I’ve worked for a couple of publicly traded companies myself (Bank of America and Travelers Insurance...and I did work for a ClubCorp country club though that was pre-IPO) and what I can tell you in my experience from an employee’s perspective is that generally speaking you don’t need to worry about much. Check to see if you are offered any restricted stock or options awards as an employee. Often you’ll get these if/when you reach certain thresholds of employment. This really all depends on your level of employment within the company though, so as a young graduate you may not have something like this (yet).
Often times big publicly traded companies will offer employees ways to invest in the company via their company-affiliated retirement plan and in some cases you may even get the stock at a discount depending on the plan or company. This can be worth taking advantage of if you believe in the company, believe you want to be an owner of shares for a long time to come, etc. and it would be an automatic deduction that would just come out of your paycheck. If for any reason you subsequently leave that company you’d still own those shares; they’re yours.
Typically you shouldn’t have many restrictions on buying shares of your company on the open market but I’d highly recommend checking with legal and/or human resources at your company as there may be guidelines that advise otherwise. I know the legal jargon sucks, but sometimes that’s where the answers are and if it’s still unclear you should be able to send an email request to your legal or human resources department to get clarification. And just ask them simply: “Are there any restrictions on employees buying shares of our company on the open market?”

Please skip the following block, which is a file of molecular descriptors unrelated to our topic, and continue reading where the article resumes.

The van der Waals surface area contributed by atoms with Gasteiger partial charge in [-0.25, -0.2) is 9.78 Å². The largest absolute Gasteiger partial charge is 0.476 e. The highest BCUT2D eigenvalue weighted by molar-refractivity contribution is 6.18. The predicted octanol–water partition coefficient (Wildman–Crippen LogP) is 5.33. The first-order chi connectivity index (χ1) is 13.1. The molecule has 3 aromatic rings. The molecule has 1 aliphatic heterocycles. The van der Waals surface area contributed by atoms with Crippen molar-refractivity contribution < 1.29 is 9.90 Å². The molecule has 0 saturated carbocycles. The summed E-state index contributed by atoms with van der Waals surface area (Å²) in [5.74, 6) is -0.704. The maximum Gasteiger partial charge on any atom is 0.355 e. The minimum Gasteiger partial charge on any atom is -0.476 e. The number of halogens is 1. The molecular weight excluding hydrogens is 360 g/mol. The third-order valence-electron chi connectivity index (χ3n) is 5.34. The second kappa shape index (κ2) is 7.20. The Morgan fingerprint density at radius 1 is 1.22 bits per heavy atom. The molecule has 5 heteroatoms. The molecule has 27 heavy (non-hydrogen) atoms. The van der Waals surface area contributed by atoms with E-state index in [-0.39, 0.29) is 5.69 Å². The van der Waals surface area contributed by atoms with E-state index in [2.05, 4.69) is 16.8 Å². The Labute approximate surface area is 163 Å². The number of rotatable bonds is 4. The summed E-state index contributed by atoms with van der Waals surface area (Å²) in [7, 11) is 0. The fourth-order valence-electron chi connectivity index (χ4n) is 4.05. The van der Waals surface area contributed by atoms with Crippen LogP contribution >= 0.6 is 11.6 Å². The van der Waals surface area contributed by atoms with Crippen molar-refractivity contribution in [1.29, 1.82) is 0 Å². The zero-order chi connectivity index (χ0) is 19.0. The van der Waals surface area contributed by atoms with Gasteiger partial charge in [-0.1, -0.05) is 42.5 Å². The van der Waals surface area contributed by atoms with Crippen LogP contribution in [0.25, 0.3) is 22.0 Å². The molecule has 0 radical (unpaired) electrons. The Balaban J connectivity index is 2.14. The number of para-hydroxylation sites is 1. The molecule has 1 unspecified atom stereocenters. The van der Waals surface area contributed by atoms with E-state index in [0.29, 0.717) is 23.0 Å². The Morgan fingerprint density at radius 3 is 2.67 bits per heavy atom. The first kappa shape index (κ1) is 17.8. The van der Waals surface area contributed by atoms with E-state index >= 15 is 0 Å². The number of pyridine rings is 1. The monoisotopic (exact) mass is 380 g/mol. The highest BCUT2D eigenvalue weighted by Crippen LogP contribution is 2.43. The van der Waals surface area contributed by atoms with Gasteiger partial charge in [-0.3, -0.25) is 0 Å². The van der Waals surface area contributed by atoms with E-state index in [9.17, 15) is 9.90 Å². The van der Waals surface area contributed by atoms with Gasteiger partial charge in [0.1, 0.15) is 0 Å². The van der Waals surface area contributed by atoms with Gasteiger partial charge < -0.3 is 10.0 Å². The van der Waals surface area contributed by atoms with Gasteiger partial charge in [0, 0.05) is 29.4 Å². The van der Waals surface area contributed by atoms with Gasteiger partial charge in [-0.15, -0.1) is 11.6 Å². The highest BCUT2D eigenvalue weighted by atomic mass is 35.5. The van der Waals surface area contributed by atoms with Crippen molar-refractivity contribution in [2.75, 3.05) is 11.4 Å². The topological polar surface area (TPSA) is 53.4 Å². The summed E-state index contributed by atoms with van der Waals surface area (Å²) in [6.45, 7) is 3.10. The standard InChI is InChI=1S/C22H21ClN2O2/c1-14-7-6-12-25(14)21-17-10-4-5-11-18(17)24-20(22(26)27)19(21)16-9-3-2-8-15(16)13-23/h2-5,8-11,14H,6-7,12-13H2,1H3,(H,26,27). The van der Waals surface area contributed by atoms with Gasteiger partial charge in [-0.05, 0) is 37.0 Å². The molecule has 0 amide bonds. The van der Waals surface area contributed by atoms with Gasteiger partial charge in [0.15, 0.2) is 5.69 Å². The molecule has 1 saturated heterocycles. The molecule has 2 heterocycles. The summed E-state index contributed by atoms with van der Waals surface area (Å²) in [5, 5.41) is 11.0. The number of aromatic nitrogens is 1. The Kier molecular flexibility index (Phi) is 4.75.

As far as material information goes, I’m assuming that given your time with the company and age that you probably aren’t privy to a lot of material information (stuff that maybe the public’s not aware of yet that could have an effect on the business or its stock). Nevertheless, if you are at all even hesitant then make sure you check with legal before buying or selling shares. Erring on the side of caution is always the right course as it ultimately will keep you out of trouble.
Probably what you want to keep most in mind is your actual allocations. That is, how much money is tied to the particular company for which you work? It’s not just in shares that you may own. Remember this is the company that is signing your paycheck every couple of weeks too and you want to make sure to account for that. If you have a lot of your retirement funds tied up in said company along with your paycheck and then a worst-case scenario happens you could find yourself in a bind. So don’t over-expose yourself; there’s no reason to even at your young age. In the ideal scenario you could have a small portion of your 401(k) (or other company-related retirement plan) directed to company stock and then the rest allocated to fund-style vehicles that help keep you diversified. How diversified is ultimately up to the individual and their stage of life, but the bottom line is you want to be able to sleep at night.
I hope this helps Zak. And if it brings up some additional questions (or if I didn't address questions you had) please don't hesitate to let me know; you know where to find me.